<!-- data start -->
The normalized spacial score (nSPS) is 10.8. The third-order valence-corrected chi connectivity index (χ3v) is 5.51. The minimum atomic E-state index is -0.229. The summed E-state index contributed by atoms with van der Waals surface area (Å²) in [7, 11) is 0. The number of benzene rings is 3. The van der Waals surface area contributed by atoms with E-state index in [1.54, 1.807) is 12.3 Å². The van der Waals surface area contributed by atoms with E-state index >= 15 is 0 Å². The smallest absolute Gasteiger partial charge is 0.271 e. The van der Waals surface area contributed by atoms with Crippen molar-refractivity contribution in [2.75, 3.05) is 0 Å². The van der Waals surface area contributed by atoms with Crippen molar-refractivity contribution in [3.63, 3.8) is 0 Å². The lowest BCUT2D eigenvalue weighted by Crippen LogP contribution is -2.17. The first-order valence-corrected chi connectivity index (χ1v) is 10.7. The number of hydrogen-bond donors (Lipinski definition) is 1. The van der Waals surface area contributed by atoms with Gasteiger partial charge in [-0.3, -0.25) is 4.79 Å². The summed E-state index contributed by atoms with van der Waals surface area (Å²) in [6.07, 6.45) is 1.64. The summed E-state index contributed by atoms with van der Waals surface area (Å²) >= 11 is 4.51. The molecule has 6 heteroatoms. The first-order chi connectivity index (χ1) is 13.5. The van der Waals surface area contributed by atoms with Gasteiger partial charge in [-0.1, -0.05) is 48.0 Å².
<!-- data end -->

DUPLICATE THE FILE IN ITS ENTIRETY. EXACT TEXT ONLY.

The normalized spacial score (nSPS) is 10.8. The third-order valence-corrected chi connectivity index (χ3v) is 5.51. The minimum atomic E-state index is -0.229. The summed E-state index contributed by atoms with van der Waals surface area (Å²) in [7, 11) is 0. The number of benzene rings is 3. The van der Waals surface area contributed by atoms with E-state index in [1.54, 1.807) is 12.3 Å². The van der Waals surface area contributed by atoms with E-state index >= 15 is 0 Å². The smallest absolute Gasteiger partial charge is 0.271 e. The van der Waals surface area contributed by atoms with Crippen molar-refractivity contribution in [2.75, 3.05) is 0 Å². The van der Waals surface area contributed by atoms with Crippen molar-refractivity contribution in [3.63, 3.8) is 0 Å². The lowest BCUT2D eigenvalue weighted by Crippen LogP contribution is -2.17. The first-order valence-corrected chi connectivity index (χ1v) is 10.7. The number of hydrogen-bond donors (Lipinski definition) is 1. The van der Waals surface area contributed by atoms with Gasteiger partial charge in [-0.3, -0.25) is 4.79 Å². The summed E-state index contributed by atoms with van der Waals surface area (Å²) in [6.07, 6.45) is 1.64. The summed E-state index contributed by atoms with van der Waals surface area (Å²) >= 11 is 4.51. The molecule has 6 heteroatoms. The first-order chi connectivity index (χ1) is 13.5. The van der Waals surface area contributed by atoms with Gasteiger partial charge in [-0.1, -0.05) is 48.0 Å².